Saturday, 30 July 2016
…that at that time you were without Christ, being aliens from the commonwealth of Israel and strangers from the covenants of promise, having no hope and without God in the world. Ephesians 2:12
In one verse, Paul defines five conditions with which those outside of Israel were in. If considered in their proper light, the ramifications are terrifying. All people on earth, with the exception of those who were in a particular group were “without Christ.” As God is infinite and holy, and as man is finite and fallen, there is an infinite gap between the two. There is no possible way to bridge that gap apart from Christ. “Without Christ” then means “without access to God.” There was only birth into the stream of humanity apart from God, life of woe leading to death, life ending at death, and a continued and eternal separation from the Creator. Without Christ, there was (and still is) no hope. It is not that Christ was just not present with them, as if they could call out to Him and be reconciled to Him. Instead, they were without Him in the fullest sense; they had no part in Him.
He next notes that they were “aliens form the commonwealth of Israel.” The word in Greek is a verb, not a noun. It reads “being alienated from the commonwealth of Israel.” They were out, and they were kept out by the state they were in. With few recorded exceptions, this was the state of all people on the planet. They were born, lived, and died apart from the access to God which was provided through Christ to all who were of Israel’s commonwealth.
The importance of “being alienated” rather than “being aliens” is understood in the promise to Abraham that “all the families of the earth shall be blessed” through him. The alienation came from the fall; the commonwealth of Israel is a restoration of that. Until Christ came, this was the default position for all people outside of Israel. It should be noted that this is a spiritual, not a national commonwealth. Paul explains this in Romans 9:6 stating that “they are not all Israel who are of Israel.”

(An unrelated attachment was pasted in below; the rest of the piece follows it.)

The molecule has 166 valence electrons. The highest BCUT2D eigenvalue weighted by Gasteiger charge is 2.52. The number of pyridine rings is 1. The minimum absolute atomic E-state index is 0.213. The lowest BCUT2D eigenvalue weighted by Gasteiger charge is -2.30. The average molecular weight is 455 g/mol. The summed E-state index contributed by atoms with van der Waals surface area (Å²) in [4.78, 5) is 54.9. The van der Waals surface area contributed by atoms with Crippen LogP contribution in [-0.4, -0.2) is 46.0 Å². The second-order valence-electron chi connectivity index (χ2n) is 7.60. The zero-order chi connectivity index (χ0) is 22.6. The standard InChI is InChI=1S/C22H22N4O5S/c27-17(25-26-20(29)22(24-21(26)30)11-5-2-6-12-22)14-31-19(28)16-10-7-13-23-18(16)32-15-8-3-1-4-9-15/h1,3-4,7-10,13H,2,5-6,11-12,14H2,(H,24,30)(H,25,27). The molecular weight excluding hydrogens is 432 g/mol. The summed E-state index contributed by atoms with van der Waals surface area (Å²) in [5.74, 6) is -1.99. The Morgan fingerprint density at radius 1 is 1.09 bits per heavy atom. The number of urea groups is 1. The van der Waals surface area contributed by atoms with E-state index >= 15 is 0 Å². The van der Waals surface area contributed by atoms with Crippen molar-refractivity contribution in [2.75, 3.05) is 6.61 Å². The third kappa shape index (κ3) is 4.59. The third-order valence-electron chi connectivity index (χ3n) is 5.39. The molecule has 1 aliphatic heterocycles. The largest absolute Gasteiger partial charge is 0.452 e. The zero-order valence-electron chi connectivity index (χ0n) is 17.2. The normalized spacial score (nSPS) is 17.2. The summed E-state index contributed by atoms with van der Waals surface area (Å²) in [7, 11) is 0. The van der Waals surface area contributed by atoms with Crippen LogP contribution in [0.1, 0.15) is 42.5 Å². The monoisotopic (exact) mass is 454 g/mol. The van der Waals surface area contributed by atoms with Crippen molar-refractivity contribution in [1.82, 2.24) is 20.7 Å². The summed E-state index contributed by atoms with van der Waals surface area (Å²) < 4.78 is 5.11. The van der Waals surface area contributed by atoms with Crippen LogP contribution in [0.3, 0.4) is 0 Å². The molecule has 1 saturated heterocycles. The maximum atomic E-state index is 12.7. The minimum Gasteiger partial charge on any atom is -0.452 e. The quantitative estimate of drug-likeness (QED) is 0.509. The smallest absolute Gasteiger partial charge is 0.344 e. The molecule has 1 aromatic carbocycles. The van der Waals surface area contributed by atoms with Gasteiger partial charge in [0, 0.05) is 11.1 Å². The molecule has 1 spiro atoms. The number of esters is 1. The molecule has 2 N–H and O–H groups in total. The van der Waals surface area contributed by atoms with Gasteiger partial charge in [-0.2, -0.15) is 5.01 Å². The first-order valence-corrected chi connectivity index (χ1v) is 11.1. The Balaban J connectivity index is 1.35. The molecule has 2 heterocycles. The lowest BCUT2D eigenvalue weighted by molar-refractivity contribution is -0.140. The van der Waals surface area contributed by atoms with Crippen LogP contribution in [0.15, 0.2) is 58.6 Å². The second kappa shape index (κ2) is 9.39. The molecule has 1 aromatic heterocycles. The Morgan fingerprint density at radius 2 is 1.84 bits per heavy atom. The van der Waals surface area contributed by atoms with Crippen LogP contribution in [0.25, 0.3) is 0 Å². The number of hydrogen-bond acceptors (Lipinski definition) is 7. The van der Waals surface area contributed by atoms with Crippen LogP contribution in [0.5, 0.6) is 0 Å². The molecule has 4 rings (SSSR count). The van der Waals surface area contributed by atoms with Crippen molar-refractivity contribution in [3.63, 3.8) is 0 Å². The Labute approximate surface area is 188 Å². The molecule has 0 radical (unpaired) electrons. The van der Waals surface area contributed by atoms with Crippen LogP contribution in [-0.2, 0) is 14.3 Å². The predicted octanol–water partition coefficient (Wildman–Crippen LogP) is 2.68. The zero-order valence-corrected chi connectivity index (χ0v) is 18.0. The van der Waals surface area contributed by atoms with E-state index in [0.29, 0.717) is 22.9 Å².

For those who lived by faith in the hope of Christ, they were set apart within this spiritual commonwealth, enjoying the benefits that are derived from it. As a side note concerning this, if we are brought into the commonwealth of Israel through Christ, then it shows that we are not Israel. The church has not replaced Israel, but is brought into a right relationship with God through this spiritual commonwealth. Israel is Israel; the church is the church.
To further highlight the plight, he moves on to “strangers from the covenants of promise.” The Greek reads “the promise.” Further, the word “covenants” is plural and the word “promise” is singular. A promise was made right after the fall that restoration would be made and that man would be brought back into a right relationship with God. After that time, a series of covenants was made in order for this to come about based on that one promise. This is reflected in the words of Hebrews 1:1 –
“God, who at various times and in various ways spoke in time past to the fathers by the prophets…”
The Gentiles were not a part of these covenants, and yet they were a part of the promise. Until Christ came, they had no hope in the world and were cut off from what Christ was doing through these covenants.
Paul then notes that the state of these people was, “having no hope.” They may have had thoughts about eternity, and indeed they wrote and spoke about such things, just as non-believers do today. However, these were and are merely speculations and fanciful wishes which are not based in reality. The word “hope” here doesn’t mean “an expectation of.” Today Muslims who blow themselves up in the name of their false god have “an expectation of” paradise, but it is not one based in God’s reality. The “hope” Paul refers to is “a certainty of that which is offered by the one true God through Christ.” The Gentiles were in this terrible state and were “condemned already” according to Jesus’ words of John 3:18.
Finally, Paul notes that they were “without God in the world.” They had God in the general sense of receiving His goodness in rains, sunny days, blue skies, and etc. These things reveal God and make us aware of His nature, but what Paul is referring to is the connection to Him which comes through Christ. Christ the Mediator is what allows us to be “with” God in the fullest sense; to be “children of God” through adoption; and to have the eternal inheritance that He offers through Christ.
Through Him, these five terrifying states of existence are obliterated. We now have full access because of what He has done. And yet, today, people voluntarily exist in the state that at one time they had no choice in participating in. God has offered the restoration of all things to us if we will simply receive them by faith. And yet, we as humans will do anything to set aside this grace and establish our own reconnection to God; something which is impossible.
Life application: In Christ, we who were once far off are now brought near to God. Let us never forget the magnitude of what He has done for us.
Lord God, we stand in awe of what You have done through Jesus Christ. The connection was severed; the gap was infinite. Man had no hope in this world but being born into a state of expectant death and eternal separation from You. But in Your great love with which You love us, You sent Christ to reestablish the connection and to bring us back to You. May we not squander this marvelous offer! Open eyes and hearts to the truth of what He has done, O God. And may Your glorious name ever be praised. Amen.